Due in part to the COVID-19 pandemic and technological advances across various industries, risk management is an increasingly in-demand degree. Students who want to earn their insurance and risk management degree online have many options, so we’ve put together this ranking to help them find a program that offers the right mix of quality instruction, accreditation, affordability, and flexibility.
We’ve identified three schools that check all those boxes, but if you’re looking for more options, A full rankings list will be coming later this year. Whether you’re a recent high school grad or already have some college credits under your belt, an online risk management degree can be a great way to embark on a career identifying, managing, and minimizing risk for companies and organizations.
Indiana State University
ISU is one of only four colleges in the U.S. to offer over 10 risk management and insurance undergrad courses. The B.S. in insurance and risk management offers fully online courses in an asynchronous format, although on-campus classes are also an option. Students take a mix of liberal arts, business, and nine major courses while enrolled in the program. The program boasts excellent placement rates for graduates in related industries including sales and marketing, insurance underwriting, safety management, and more.
The program was developed in conjunction with the Insurance Advisory Council. For the past three decades, the council has invested nearly $2 million in the program, making it a great choice for professional development and real-world preparation. ISU’s Gongaware Center for Insurance Management Development was created specifically to offer internships, professional networking, scholarships, and more to students in the insurance and risk management program.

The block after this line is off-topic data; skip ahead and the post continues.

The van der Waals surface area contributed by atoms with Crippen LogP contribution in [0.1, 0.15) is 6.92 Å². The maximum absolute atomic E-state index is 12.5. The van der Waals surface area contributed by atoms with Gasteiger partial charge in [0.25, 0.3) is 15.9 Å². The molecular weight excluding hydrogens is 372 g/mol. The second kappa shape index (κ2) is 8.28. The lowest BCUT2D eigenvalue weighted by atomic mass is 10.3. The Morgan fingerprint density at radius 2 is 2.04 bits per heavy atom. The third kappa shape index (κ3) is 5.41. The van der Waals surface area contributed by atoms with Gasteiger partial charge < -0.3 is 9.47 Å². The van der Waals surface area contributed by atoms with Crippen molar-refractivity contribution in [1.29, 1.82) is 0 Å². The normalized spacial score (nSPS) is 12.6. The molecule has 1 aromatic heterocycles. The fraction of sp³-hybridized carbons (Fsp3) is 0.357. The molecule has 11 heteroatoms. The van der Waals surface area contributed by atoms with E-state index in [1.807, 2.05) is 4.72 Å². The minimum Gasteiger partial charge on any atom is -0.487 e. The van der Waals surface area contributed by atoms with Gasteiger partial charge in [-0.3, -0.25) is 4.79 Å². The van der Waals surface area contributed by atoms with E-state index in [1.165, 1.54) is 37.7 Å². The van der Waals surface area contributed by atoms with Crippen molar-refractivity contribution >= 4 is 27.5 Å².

Students in the program are eligible for all types of federal financial aid, veteran’s benefits, and special scholarships for first-year and transfer students. ISU offers free tuition for Indiana and Illinois Pell grant recipients.
- Insurance and Risk Management B.S.
- Credits: 120
- Length: 4 years (full time), option to enroll in program part time
- Cost: $342 per credit in-state | $445 per credit out-of-state (for the online option)
- Mode: Fully online, on-campus visits not required
- Accreditation: The University is accredited by the Higher Learning Commission. Additionally, the Scott College of Business is accredited by the AACSB International.
University of Colorado, Denver
The Risk Management and Insurance (RMI) program at UC-Denver is one of top ranked public business school programs in Colorado. Students receive a well-rounded education comprised of liberal arts classes, core business courses, and major classes. Courses can be completed entirely online, and most of the online courses are asynchronous, meaning they can be completed at the times that work best for you.
UC-Denver’s online risk management degree program has a required experiential learning component that includes an internship, special project, or study abroad semester. The program even has a special study abroad opportunity in London, often referred to as the risk management capital of the world. Throughout the program, students have access to networking with risk management professionals, internships, shadowing days, and RMI-specific career fairs. The program prides itself on its 100% job placement upon graduation.